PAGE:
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Women can benefit from female-led networks

Support-based peer associations offer professional value.
Virginia Gewin is a freelance writer in Portland, Oregon.

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Family responsibilities and other societal barriers keep female leaders from joining male-dominated networks that offer professional benefits, according to a study, which also finds that some women are hesitant to join those networks.

The gap, authors say, could partly account for gender inequality in the workplace, because professional networks that are formed by and composed of men tend to offer important career advantages, such as information about professional opportunities, technical knowledge and strategic insight (E. Greguletz et al. Hum. Relations http://doi.org/cx3r; 2018).

But the authors and others say that female-run professional networks also provide significant, if different, benefits. Professional networks foster the exchange of advice and key information, all of which are crucial for career advancement. But earlier research had found that networking seems to have fewer direct benefits for women’s careers than for men’s, which could be partly because women and men network for different reasons.

The researchers aimed to highlight the barriers that hinder female leaders from leveraging professional male contacts for career gains. “If success is solely defined as furthering one’s career, men’s networks have been shown to be more successful,” says co-author Marjo-Riitta Diehl, who studies organizational behaviour at the EBS Business School in Oestrich-Winkel, Germany.

The authors interviewed 37 female business leaders at large corporations in Germany between 2015 and 2016. The team says that its results also apply to female academic researchers, because academia tends to be similarly male-dominated.

The researchers found that self-doubt, along with limited faith in one’s ability to make valuable contributions to male-based networks, can hold women back from seeking to join those circles. It is also difficult, the authors found, for female leaders to buck gendered societal expectations for their behaviour, which further limits their ability to join or derive professional advantages from any such informal group.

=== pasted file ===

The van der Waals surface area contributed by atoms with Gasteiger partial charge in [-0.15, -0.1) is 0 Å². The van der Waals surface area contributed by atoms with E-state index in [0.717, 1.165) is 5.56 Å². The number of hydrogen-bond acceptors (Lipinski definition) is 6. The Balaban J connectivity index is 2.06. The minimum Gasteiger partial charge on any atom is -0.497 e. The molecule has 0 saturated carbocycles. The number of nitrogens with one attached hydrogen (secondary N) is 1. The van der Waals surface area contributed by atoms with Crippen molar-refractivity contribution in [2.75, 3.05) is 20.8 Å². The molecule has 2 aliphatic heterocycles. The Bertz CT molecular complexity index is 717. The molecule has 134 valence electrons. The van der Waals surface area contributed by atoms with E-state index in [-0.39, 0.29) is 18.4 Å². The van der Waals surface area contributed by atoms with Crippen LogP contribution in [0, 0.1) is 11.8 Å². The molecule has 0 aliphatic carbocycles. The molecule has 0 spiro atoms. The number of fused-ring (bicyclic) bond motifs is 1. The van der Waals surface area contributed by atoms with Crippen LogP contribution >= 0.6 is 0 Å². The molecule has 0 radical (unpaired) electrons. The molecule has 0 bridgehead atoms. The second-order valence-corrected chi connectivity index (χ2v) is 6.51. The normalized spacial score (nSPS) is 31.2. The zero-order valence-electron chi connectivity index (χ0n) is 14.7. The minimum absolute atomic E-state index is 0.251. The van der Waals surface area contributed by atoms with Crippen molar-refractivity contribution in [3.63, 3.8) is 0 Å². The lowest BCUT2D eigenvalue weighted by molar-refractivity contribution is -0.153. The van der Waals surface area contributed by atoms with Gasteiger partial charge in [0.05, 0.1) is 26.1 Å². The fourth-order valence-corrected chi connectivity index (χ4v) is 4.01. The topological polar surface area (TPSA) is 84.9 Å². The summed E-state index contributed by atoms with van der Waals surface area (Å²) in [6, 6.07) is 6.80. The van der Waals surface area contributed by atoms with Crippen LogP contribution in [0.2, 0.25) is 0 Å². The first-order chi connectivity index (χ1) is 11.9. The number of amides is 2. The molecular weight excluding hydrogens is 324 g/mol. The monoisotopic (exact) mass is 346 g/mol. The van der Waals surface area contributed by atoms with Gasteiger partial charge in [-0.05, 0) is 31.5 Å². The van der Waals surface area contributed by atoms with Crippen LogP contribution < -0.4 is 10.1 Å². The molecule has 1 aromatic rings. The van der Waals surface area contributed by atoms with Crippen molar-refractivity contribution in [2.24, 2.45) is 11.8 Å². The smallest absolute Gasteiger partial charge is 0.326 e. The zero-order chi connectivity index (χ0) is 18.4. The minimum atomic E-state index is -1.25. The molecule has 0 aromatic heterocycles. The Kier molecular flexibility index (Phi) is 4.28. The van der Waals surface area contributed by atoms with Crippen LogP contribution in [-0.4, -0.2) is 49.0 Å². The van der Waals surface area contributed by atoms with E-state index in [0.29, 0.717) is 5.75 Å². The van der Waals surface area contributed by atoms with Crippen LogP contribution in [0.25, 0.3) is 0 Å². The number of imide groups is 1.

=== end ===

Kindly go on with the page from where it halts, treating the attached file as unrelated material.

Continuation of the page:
Female empowerment

But Diehl says that women’s networking activity might be undervalued. “The relationships that women form are equally important, but in a different manner,” she adds. The study notes that female-based networks offer social support and friendship, and provide a sense of reciprocity that can itself be empowering. Women tend to seek emotional and social support from their networks, whereas men tend to seek an exchange of direct benefits, such as promotion opportunities and job openings.

The study found that societally imposed carer responsibilities also tend to bar female leaders from engaging with men’s professional networks. Networking events that take place in the evening can conflict with those obligations, authors say.

One interviewee for the study said that she had seen female colleagues disadvantaged by societal assumptions about their roles as parents. She said that unless female leaders who have children communicate clearly that they want a more senior position, colleagues and superiors tend to conclude that those leaders don’t want to take on more responsibility. The study notes that family and caretaking roles are still largely assumed by women.

Lifting others

The authors also found that women tend to “network down”, or cultivate professional relationships with lower-level colleagues or subordinates, instead of seeking connections with more-powerful colleagues or superiors. Study interviewees indicated that they felt a moral obligation to support junior associates, says Diehl.

Terhi Nokkala, an education researcher at the University of Jyväskylä in Finland, has found in her studies of academic women’s networks that women seek organic relationships stemming from a shared experience, be it gender or career stage. “We shouldn’t represent peer networks as a deficiency,” Nokkala says. “If women forge strong ties with peers at an early career stage, those people stay with them, not necessarily in the same institution, but within the discipline. Those ties offer strength over the long term.”

The bottom line, says Nokkala, is that there isn’t a single best way to network — particularly in academic fields, which each have their own customs and norms that might not be immediately clear to newcomers.

And, she adds, there are multiple layers to networks — some might exchange information about opportunities; others offer advice or emotional support — and each can contribute to career success. “What counts as career success, and what kinds of networks are beneficial, varies between countries,” she adds.

Diehl hopes that women will feel empowered, rather than hesitant, to engage with powerful professional and social contacts. “There’s nothing shameful in showing what you can do and what you have achieved,” says Diehl.

Nature 566, 145 (2018)

doi: 10.1038/d41586-018-07878-w
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